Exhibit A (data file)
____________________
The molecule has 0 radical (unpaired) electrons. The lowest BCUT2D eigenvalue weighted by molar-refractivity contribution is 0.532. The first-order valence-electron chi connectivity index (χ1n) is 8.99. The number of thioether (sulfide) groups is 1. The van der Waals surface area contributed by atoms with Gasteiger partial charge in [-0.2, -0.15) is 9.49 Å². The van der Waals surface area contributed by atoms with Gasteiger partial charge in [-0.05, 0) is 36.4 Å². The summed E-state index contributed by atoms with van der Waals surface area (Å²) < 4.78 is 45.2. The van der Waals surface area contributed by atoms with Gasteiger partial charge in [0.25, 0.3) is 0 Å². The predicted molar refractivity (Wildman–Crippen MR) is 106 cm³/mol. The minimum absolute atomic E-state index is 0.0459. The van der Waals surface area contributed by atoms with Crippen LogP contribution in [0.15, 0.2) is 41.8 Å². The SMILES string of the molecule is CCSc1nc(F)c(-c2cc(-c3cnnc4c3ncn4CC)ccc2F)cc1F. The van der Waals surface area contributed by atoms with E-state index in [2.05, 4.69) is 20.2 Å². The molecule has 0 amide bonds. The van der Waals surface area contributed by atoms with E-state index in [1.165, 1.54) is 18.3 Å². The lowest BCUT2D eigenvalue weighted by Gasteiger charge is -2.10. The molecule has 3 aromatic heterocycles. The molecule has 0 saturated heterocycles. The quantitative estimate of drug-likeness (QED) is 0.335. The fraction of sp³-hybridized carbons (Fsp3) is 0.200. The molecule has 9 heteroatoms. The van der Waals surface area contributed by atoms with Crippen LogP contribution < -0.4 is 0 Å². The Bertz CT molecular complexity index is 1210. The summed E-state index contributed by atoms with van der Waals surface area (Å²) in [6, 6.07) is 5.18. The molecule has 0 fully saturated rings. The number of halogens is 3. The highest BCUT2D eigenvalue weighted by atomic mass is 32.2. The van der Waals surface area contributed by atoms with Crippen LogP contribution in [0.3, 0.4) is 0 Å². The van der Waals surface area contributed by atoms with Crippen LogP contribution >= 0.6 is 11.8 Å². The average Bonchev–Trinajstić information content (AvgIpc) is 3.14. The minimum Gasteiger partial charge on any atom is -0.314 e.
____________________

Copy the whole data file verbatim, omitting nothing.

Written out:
The molecule has 0 radical (unpaired) electrons. The lowest BCUT2D eigenvalue weighted by molar-refractivity contribution is 0.532. The first-order valence-electron chi connectivity index (χ1n) is 8.99. The number of thioether (sulfide) groups is 1. The van der Waals surface area contributed by atoms with Gasteiger partial charge in [-0.2, -0.15) is 9.49 Å². The van der Waals surface area contributed by atoms with Gasteiger partial charge in [-0.05, 0) is 36.4 Å². The summed E-state index contributed by atoms with van der Waals surface area (Å²) < 4.78 is 45.2. The van der Waals surface area contributed by atoms with Gasteiger partial charge in [0.25, 0.3) is 0 Å². The predicted molar refractivity (Wildman–Crippen MR) is 106 cm³/mol. The minimum absolute atomic E-state index is 0.0459. The van der Waals surface area contributed by atoms with Crippen LogP contribution in [0.15, 0.2) is 41.8 Å². The SMILES string of the molecule is CCSc1nc(F)c(-c2cc(-c3cnnc4c3ncn4CC)ccc2F)cc1F. The van der Waals surface area contributed by atoms with E-state index in [2.05, 4.69) is 20.2 Å². The molecule has 0 amide bonds. The van der Waals surface area contributed by atoms with E-state index in [1.165, 1.54) is 18.3 Å². The lowest BCUT2D eigenvalue weighted by Gasteiger charge is -2.10. The molecule has 3 aromatic heterocycles. The molecule has 0 saturated heterocycles. The quantitative estimate of drug-likeness (QED) is 0.335. The fraction of sp³-hybridized carbons (Fsp3) is 0.200. The molecule has 9 heteroatoms. The van der Waals surface area contributed by atoms with Crippen LogP contribution < -0.4 is 0 Å². The Bertz CT molecular complexity index is 1210. The summed E-state index contributed by atoms with van der Waals surface area (Å²) in [6, 6.07) is 5.18. The molecule has 0 fully saturated rings. The number of halogens is 3. The highest BCUT2D eigenvalue weighted by atomic mass is 32.2. The van der Waals surface area contributed by atoms with Crippen LogP contribution in [0.3, 0.4) is 0 Å². The van der Waals surface area contributed by atoms with Crippen LogP contribution >= 0.6 is 11.8 Å². The average Bonchev–Trinajstić information content (AvgIpc) is 3.14. The minimum Gasteiger partial charge on any atom is -0.314 e.